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Income Tax Bill Passed on Friday, buying T&T time

In a drastic and desperate move, the Government butchered the controversial Income Tax (Amendment) Bill, deleting all clauses that required Opposition support to ensure its passage.

The bill, which the Government said was crucial to avoid this country becoming blacklisted and was necessary to ensure international financial transactions are not hampered, was passed just before 9 p.m. on Friday, with all Government members voting for it and all Opposition members voting against it. The final vote was 19-14.

This gives T&T some breathing room as it tries to meet deadlines for international tax regulation compliance.

Addressing the media at a press conference, Imbert said the he government will send the amended bill to the Global Forum on Transparency and Exchange of Information for Tax Purposes, letting them know it was the best that could have been done, and ask if it meets requirements. “We will most likely get a favourable response but we did the best we could,” Imbert said.

The vote in Parliament on Friday night met Global Forum’s requirement for the passage of the bill, he said, but Global Forum was only interested in proclaimed legislation.

Attorney General Faris Al-Rawi, also on Friday night, said T&T was able to “buy some time” by severing the bill in half. “As a result of the Opposition’s insistence that they will not support the legislation to treat with the Global Forum we specifically had to delete all the clauses of the bill that required a special majority,” Al-Rawi said.

Friday’s deadline was for the Financial Action Task Force (FATF) to re-evaluate T&T as a precursor for a meeting in February that will be held in Paris. FATF requires laws that allow law enforcement to access banking information that can highlight offences like fraud and proceeds of crime. In January, a group of evaluators from other member countries will review TT’s progress regarding the passage of the law.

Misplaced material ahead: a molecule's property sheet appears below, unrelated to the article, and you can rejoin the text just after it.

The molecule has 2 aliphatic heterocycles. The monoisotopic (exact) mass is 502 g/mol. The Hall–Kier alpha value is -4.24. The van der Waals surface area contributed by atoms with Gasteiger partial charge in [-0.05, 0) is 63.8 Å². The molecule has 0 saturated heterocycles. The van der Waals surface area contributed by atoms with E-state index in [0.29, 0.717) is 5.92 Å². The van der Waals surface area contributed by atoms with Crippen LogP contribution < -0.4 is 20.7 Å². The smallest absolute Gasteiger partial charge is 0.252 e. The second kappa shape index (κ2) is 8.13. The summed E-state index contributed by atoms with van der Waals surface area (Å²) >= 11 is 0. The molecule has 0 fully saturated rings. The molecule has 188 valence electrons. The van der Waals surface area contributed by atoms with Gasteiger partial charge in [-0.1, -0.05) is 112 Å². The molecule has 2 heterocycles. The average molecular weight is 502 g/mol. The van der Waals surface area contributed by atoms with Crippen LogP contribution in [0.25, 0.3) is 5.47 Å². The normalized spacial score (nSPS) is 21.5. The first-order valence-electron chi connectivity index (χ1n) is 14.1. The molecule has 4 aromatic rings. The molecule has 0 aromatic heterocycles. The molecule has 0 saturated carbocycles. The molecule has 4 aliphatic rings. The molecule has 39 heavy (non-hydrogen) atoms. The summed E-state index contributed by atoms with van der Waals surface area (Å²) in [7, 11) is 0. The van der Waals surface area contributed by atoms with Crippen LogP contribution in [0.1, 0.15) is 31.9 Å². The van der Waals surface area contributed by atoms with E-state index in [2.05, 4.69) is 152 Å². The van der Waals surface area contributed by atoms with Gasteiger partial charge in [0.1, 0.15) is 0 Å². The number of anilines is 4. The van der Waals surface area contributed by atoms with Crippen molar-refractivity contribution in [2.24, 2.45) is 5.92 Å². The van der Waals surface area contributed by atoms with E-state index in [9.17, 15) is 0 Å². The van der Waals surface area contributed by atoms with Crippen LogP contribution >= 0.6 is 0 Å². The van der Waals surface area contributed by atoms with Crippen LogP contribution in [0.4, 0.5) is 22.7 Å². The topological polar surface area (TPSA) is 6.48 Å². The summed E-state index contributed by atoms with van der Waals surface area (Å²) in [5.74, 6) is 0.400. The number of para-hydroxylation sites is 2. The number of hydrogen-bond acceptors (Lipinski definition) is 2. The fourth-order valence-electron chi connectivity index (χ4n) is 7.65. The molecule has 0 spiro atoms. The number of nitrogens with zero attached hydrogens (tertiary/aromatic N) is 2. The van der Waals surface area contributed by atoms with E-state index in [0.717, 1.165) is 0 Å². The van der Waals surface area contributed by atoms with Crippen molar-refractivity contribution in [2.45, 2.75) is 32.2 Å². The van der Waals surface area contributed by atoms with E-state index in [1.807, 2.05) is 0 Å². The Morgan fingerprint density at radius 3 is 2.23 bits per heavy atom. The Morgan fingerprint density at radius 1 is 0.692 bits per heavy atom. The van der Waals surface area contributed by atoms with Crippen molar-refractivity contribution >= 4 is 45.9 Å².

The Government removed clauses 6-10 of the bill, which focused on demands from the Global Forum on Transparency and Exchange of Information for Tax Purposes, which requires sharing information between its 145 member countries.

The bill, inclusive of clauses 6-10, was a copy of the Foreign Account Tax Compliance Act (FATCA), a US government requirement passed after much debate in 2017. It required a special two-thirds majority to pass. Since it was unable to secure the Opposition’s support, the government, rather than pass no bill, watered it down so it could pass with a simple majority. The modified bill was passed 19-14 with no abstentions, six months after it was introduced.

Global Forum requires that TT not just pass but enact sections removed from the bill. Doing otherwise, Imbert said, will make T&T non-compliant with international laws and unable to receive the benefits of mutual sharing of information regarding money laundering and terrorism financing.

Al-Rawi said that the removal of the five clauses is not the end of the matter since the deleted clauses can make a comeback as part of any of the three laws needed to be passed to make the country eligible to sign an international treaty, similar to one attached to FATCA.

The three laws that need to be debated and enacted are the Income Tax (Amendment) Bill, the Mutual Administrative Assistance in Tax Matters Bill, and the Tax Information Exchange Agreements Bill. Unlike FATCA, he said, which is a bi-lateral arrangement with the US, this treaty can only be signed after the all the bills are made law.

Since on­ly parts of the In­come Tax Amend­ment Bill were passed, Gov­ern­ment says the rest of the bill con­cern­ing Glob­al Fo­rum as­pects will be brought back to Par­lia­ment ear­ly next year.

And for this sec­ond round, the T&T Cham­ber has sent a stern mes­sage to both Gov­ern­ment and Op­po­si­tion: no re­peat of the re­cent long-wind­ed process re­gard­ing the bill.